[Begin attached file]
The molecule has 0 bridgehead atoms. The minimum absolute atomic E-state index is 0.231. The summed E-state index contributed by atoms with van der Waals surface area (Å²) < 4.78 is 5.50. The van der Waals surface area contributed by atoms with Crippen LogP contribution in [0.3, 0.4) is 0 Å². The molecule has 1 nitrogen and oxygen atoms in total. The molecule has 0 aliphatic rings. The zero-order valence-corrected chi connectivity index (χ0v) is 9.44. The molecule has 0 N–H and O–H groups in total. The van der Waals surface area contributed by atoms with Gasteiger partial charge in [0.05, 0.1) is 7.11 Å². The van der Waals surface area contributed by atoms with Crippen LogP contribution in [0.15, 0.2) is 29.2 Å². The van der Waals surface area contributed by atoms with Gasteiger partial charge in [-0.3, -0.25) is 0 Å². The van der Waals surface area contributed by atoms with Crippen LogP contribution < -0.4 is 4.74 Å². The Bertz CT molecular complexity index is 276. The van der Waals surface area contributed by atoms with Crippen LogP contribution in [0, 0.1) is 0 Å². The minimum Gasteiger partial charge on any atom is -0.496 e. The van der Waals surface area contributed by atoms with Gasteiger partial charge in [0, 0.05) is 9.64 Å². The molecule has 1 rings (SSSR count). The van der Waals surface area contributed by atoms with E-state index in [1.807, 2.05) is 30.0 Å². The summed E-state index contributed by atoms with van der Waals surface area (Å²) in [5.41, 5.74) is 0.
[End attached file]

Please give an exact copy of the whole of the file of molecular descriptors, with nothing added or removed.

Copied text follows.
The molecule has 0 bridgehead atoms. The minimum absolute atomic E-state index is 0.231. The summed E-state index contributed by atoms with van der Waals surface area (Å²) < 4.78 is 5.50. The van der Waals surface area contributed by atoms with Crippen LogP contribution in [0.3, 0.4) is 0 Å². The molecule has 1 nitrogen and oxygen atoms in total. The molecule has 0 aliphatic rings. The zero-order valence-corrected chi connectivity index (χ0v) is 9.44. The molecule has 0 N–H and O–H groups in total. The van der Waals surface area contributed by atoms with Gasteiger partial charge in [0.05, 0.1) is 7.11 Å². The van der Waals surface area contributed by atoms with Crippen LogP contribution in [0.15, 0.2) is 29.2 Å². The van der Waals surface area contributed by atoms with Gasteiger partial charge in [-0.3, -0.25) is 0 Å². The van der Waals surface area contributed by atoms with Crippen LogP contribution < -0.4 is 4.74 Å². The Bertz CT molecular complexity index is 276. The van der Waals surface area contributed by atoms with Crippen LogP contribution in [0, 0.1) is 0 Å². The minimum Gasteiger partial charge on any atom is -0.496 e. The van der Waals surface area contributed by atoms with Gasteiger partial charge in [0, 0.05) is 9.64 Å². The molecule has 1 rings (SSSR count). The van der Waals surface area contributed by atoms with E-state index in [1.807, 2.05) is 30.0 Å². The summed E-state index contributed by atoms with van der Waals surface area (Å²) in [5.41, 5.74) is 0.